(Edited from AP, Baghdad) Bombs ripped through apartment buildings and a market in mostly Shiite areas of Baghdad on Tuesday, killing 50 people in postelection bloodshed that threatens to rekindle sectarian warfare that nearly destroyed the country three years ago. The attacks appeared to be an attempt by al-Qaida in Iraq or other extremists to exploit a power vacuum during what promises to be lengthy negotiations to form a new government. About 120 people have been killed in and around the capital over the past five days – some of the most brutal strikes on civilians in months.

(Edited from AP, Baghdad) Bombs ripped through apartment buildings and a market in mostly Shiite areas of Baghdad on Tuesday, killing 50 people in postelection bloodshed that threatens to rekindle sectarian warfare that nearly destroyed the country three years ago. The attacks appeared to be an attempt by al-Qaida in Iraq or other extremists to exploit a power vacuum during what promises to be lengthy negotiations to form a new government. About 120 people have been killed in and around the capital over the past five days – some of the most brutal strikes on civilians in months.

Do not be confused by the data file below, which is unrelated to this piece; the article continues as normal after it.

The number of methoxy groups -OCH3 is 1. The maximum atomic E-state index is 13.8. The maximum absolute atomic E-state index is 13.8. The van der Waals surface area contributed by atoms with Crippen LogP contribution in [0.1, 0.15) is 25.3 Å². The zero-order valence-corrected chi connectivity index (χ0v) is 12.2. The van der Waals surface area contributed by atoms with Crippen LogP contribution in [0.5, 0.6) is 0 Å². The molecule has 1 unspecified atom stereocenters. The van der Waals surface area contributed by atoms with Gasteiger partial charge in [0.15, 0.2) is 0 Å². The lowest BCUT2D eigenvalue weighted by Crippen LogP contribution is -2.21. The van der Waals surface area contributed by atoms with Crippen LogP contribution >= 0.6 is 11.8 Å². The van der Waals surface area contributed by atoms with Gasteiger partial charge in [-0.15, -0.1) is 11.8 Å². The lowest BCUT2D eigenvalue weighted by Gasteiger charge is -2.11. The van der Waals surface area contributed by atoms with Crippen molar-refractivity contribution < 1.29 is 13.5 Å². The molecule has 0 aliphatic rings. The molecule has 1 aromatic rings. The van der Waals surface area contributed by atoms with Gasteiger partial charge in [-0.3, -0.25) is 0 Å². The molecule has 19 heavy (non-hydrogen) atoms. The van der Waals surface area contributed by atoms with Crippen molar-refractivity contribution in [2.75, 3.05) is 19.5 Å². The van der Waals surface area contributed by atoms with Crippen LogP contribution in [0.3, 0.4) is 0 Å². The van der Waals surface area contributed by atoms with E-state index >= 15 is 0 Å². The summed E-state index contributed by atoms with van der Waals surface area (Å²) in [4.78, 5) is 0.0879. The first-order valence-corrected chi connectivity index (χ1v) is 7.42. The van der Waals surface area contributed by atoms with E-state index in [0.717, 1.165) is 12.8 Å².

For two terrifying hours on a warm, sunny Tuesday morning, at least seven bombs rocked a broad swath of Baghdad. In a new tactic, several bombs were planted inside empty apartments after renters offered high prices for the properties, the government said. The explosions reduced one building to rubble, knocked out windows and doors and ripped off facades. People rushed to the blast sites, digging through the rubble with their hands to find loved ones.

 

While there was no claim of responsibility, the latest spike in attacks suggest to some analysts that al-Qaida or other extremists wish to provoke mayhem or otherwise sabotage negotiations to form a stable government after the March 7 parliamentary election that failed to produce a clear winner.

 

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